“Sometimes we need guidance over tough terrain, and other times all we really need is some company.”
Vinita Hampton Wright in The Soul Tells a Story
To be at one’s creative best is to use gifts, talents, and innate abilities to form something, to affect a change in another person, or to offer a yet undiscovered alternative to an existing idea, problem, or dilemma. Expressing one’s creative bent by way of the “arts” (prose, music, theatrical) is limiting at best. Often the most telling indicators of a person’s creative abilities emerges unaware to its artist. I vividly recall my electrician father pouring over schematics he nightly spread across our pool table figuring out ways to best convert or update existing electrical systems in a local plant. Even as a teenager, it wowed me to see him so lost in this work (and having the responsibility of over two hundred workers under him impressed me even further). This memory remains one of the finest examples of creativity I can think of today. Yet few would regard such labor as creative, still, by definition, my father exhibited all the traits designated to the creative process. There was imagination, visualization, problem solving, and finally execution. Certainly, his “work” required not only smarts but also something more enigmatic was at play…some intangible inner gifting that allowed him to succeed where many others could not.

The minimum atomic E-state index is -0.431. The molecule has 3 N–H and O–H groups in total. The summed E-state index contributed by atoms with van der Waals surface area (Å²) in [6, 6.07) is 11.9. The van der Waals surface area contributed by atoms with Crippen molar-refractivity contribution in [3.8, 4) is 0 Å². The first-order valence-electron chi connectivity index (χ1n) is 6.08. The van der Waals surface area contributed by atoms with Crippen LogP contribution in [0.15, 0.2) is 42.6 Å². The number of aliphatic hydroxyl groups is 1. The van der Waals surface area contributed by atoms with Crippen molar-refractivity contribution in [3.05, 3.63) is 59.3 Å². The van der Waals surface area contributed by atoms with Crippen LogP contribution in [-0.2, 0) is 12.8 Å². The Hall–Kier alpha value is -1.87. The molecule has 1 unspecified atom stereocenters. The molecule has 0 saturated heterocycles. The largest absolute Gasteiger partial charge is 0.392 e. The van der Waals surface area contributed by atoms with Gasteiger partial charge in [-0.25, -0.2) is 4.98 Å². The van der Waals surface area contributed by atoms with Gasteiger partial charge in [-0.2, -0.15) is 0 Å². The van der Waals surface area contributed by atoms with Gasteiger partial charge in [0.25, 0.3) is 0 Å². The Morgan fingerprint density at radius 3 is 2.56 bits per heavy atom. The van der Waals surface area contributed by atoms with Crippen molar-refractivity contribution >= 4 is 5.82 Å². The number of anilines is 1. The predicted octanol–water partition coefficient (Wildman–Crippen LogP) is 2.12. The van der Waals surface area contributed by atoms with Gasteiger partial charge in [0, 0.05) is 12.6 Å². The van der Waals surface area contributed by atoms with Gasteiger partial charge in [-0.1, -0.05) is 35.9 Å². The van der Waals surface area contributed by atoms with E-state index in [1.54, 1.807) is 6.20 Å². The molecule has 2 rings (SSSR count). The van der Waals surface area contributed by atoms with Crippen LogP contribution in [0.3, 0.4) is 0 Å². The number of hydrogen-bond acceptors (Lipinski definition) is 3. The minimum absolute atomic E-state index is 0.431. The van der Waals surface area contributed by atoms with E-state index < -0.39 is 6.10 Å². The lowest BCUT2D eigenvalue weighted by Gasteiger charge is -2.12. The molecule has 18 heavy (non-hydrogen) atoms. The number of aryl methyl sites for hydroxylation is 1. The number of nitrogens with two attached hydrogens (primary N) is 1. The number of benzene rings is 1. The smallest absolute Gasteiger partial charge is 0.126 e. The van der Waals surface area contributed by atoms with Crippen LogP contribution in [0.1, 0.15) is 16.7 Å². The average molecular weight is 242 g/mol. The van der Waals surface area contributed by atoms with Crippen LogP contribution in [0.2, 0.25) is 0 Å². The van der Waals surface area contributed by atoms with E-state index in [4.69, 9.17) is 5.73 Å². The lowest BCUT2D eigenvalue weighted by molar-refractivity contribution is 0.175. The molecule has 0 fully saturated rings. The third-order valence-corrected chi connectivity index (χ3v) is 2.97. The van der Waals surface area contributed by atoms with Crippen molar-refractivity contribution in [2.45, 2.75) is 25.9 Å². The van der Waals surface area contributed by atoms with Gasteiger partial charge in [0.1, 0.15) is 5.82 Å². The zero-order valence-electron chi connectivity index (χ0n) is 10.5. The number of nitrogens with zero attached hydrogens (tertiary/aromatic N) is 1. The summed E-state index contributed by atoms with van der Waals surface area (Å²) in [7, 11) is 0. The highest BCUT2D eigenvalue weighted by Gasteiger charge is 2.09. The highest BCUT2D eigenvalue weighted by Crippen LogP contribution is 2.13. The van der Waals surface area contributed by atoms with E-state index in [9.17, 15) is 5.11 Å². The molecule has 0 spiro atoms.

Herein lays the rub, also the cure. People rely upon others to help them identify, hone, and develop their skills. How does this play out in everyday life? In a word: community. As author Vinita Hampton Wright explains, “…most of us need the security of at least one person who is willing to walk a step or two ahead and help us on our journey.” Whether you call it mentoring, teaching, or directing, everyone benefits from the experiences of someone else who’s been where we want to end up. Wright encourages all people, no matter what stage of life, to search out a person or two who might come alongside and offer timely advice and effective counsel.
According to Wright, characteristics of a good mentor include: locating someone you are comfortable with, a person who is not a major authority figure, one who truly values you/your work, is not threatened by your success and is already a few steps ahead of you. Mutual listening and observing are also essential to this process of discovery and development.
At its very best, the development of a person’s gifts (and their subsequent expression) will result in putting people (and society) back together, whether this takes place on a purely aesthetic level as in the viewing of visual art (which offers a hopeful perspective) or as a result of someone’s handiwork repairing an automobile (the nuts/bolts necessary to life). Every day every person is somehow affecting their specific sphere of influence by their attentiveness to the full use of their gifts or their neglect of them. As part of community, each person has something of value to offer and all suffer when even a few fail to draw upon their strengths for the sake of the whole.
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